Millennials and Gen Z are the two youngest generations in the workforce. With the oldest Gen Zers beginning to join Millennials in the workplace, it’s important to acknowledge the working styles of each group, what’s important to them in a working environment, and what kind of work culture will get them to stay.
Millennials are those who were born between 1980 and 1995. According to a Pew Research Center analysis of U.S. Census Bureau data, Millennials became the largest generation in the U.S. workforce in 2016. Not only are they the most educated generation in history, but Millennials are the first generation to have been immersed in technology throughout their lives. Millennials are known to value collaboration and work well within groups. The 2018 Deloitte Millennial Survey found that employers can attract and retain Millennials through financial incentives, workplace culture, diverse teams, and flexibility. Due to their experience with greater unemployment during the Great Recession, they are often accused of being disloyal and may change jobs up to 20 times in their career.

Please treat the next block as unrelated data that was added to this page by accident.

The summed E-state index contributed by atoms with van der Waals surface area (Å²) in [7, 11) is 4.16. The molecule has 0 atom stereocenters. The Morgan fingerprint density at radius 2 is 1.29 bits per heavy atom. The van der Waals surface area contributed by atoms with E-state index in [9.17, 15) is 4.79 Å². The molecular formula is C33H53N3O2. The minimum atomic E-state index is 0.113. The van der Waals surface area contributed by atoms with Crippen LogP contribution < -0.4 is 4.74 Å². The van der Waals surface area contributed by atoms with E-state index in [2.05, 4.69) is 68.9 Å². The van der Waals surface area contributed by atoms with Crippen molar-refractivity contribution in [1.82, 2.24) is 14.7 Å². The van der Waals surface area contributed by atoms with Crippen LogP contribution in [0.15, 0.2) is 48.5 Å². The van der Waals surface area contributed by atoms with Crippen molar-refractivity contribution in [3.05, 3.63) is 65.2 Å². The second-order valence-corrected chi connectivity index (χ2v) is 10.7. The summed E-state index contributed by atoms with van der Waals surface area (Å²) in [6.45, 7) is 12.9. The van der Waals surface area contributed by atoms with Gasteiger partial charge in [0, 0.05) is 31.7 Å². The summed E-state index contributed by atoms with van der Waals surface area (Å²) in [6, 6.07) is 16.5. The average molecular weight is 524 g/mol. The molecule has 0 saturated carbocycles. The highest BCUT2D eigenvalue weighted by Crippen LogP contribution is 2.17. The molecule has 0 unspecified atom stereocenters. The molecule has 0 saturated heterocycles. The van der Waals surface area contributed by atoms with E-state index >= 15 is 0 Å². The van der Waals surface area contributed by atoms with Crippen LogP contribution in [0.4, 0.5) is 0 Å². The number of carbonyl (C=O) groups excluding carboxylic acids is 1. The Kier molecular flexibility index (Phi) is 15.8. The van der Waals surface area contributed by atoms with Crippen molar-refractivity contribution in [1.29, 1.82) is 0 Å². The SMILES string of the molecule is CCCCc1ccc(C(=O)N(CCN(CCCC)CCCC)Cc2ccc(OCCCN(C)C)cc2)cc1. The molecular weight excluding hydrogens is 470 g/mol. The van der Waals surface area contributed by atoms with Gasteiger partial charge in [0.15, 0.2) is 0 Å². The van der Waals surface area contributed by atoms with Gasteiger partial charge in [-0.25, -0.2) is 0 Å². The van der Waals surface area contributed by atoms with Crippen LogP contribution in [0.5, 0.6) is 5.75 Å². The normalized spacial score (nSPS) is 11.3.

Gen Z, also known as the iGen, includes those who were born between 1995 and 2010. The oldest Gen Zers are aged around 22, and they’re expected to comprise 20% of the workforce in just three years. Gen Zers were born with technology at their fingertips. Because technology is such an all-encompassing part of each Gen Zers’ life, they appreciate in-person communication. In addition, Gen Zers are said to be more competitive in the workplace and recognize the importance of diversity in everyday life. When looking for a job, Gen Z desires a flexible working environment to blend work and life together, along with an empowering work culture.
Aside from the differences between Millennials and Gen Z, these two groups both:
- Look for companies that provide growth and offer leadership positions
- Have a strong desire for mentorship
- Choose purpose-driven careers
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